GALLIPOLIS — Veterans of the Vietnam War gathered at the Gallia Courthouse Thursday morning as Gallia County Commissioners recognized March 29 as Vietnam War Veterans Day in conjunction with national recognition signed into recent action by US President Donald Trump.
The National Vietnam War Veterans Day is considered a memorializing holiday to remember the sacrifices and recognize those who were often not welcomed fondly after returning from Vietnam. The day has been in existence since 1973, according to Vietnam Veterans of America Chapter 709 President Larry Marr, through a variety of resolutions. The date had traditionally been observed on either March 29 or 30 and was now formally set to be recognized March 29 by Trump.
The conflict in Vietnam has often been recognized as a controversial moment in US history.
“Sometimes we’ve had a parade and different activities,” said Marr. “It’s about being welcomed home when a lot of veterans didn’t receive a proper welcome home.”
Marr guessed there may potentially be 400 to 500 Vietnam veterans in Gallia.
“We try to get the word out every year,” said Marr. “Come join our group. The main thing we want is to serve. We’ve served our country, but we’re not done serving. We want to serve our community now and take care of veterans that need special help. Not just Vietnam veterans, but any that need help.”
“I appreciate what they (the veterans) did,” said Commissioner David Smith. “I graduated in 1975 and remember the end of the war. I appreciate their sacrifices and remember it being a difficult time. People questioned why we were there and some didn’t support the war. It was an indecisive time.”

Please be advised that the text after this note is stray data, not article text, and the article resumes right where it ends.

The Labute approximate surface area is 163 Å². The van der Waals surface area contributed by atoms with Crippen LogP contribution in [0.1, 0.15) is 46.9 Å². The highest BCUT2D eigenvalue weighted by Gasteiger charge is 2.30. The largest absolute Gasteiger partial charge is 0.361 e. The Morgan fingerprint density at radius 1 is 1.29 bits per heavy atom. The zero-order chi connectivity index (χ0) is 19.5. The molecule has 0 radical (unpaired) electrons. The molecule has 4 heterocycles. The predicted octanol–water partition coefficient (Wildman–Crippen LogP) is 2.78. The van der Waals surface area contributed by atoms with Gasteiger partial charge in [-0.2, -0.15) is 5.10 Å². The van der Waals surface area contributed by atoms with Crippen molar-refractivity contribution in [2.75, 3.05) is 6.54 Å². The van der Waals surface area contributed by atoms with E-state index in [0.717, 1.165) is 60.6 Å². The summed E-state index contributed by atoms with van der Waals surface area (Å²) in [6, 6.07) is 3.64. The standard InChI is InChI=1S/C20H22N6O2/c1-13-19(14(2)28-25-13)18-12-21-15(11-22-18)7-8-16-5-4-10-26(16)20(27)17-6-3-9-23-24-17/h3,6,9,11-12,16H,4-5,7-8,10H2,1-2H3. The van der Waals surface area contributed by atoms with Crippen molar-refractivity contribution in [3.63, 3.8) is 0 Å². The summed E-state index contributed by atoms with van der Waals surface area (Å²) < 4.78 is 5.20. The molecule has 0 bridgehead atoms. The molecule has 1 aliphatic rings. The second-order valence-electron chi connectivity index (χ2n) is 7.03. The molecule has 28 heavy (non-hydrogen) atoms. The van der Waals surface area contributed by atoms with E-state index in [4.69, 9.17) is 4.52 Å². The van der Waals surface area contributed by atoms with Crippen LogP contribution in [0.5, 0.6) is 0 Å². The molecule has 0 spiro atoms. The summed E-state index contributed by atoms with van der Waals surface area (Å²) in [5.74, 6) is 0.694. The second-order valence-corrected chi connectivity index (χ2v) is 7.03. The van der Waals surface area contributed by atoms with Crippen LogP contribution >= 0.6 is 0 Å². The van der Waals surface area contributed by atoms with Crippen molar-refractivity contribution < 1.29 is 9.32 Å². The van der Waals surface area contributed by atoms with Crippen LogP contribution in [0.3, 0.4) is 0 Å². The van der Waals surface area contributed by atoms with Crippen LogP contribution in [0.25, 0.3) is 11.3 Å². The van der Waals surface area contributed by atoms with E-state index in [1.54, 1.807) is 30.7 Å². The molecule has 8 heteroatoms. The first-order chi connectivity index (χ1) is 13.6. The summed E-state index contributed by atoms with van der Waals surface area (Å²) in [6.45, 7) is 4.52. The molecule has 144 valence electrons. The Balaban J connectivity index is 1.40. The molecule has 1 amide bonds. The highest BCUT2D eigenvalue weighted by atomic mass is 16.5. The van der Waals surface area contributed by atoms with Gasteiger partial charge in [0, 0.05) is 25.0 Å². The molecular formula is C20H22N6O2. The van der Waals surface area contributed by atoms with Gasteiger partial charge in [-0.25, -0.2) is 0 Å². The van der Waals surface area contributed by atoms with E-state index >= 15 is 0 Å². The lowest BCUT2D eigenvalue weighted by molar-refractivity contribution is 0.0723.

Commissioner Brent Saunders is also one among thousands of American families who took the war to heart.
“On a personal note, I made a trip to Yeager Airport (in Kanawha County, West Virginia) with Mom, Dad and little brother, Ken (Kennison Saunders),” said the commissioner. “I waved goodbye to him and at that time I was probably a freshman in college. I said goodbye to him but I knew there was a chance he may not come back…He was in artillery and firefights…I hadn’t seen him since he returned from Vietnam and he went to work right away for Ohio Power and his crew was up in Tiffin, Ohio. I went to Heidelberg University. He called and said ‘I’m going to be there’ at this time of day and I went over to see him. It was an emotional time because I already had a friend in Gallipolis who had stepped on a mine.”
Of Gallia Vietnam veterans who died in the 1960s and 70s, Marr and his colleagues remember them as Russell Hamilton, John Finnicum, Charles Neal, Wandle Hickman, Russell Blanton, Archie Hayman, Paul Yost, Cecil Matthew, Jr., Leslie Brucker, Roger Hawley, Fred Mooney, Albert Lee, Kevin Griffin and Richard Criner.
Dean Wright can be reached at 740-446-2342, ext. 2103.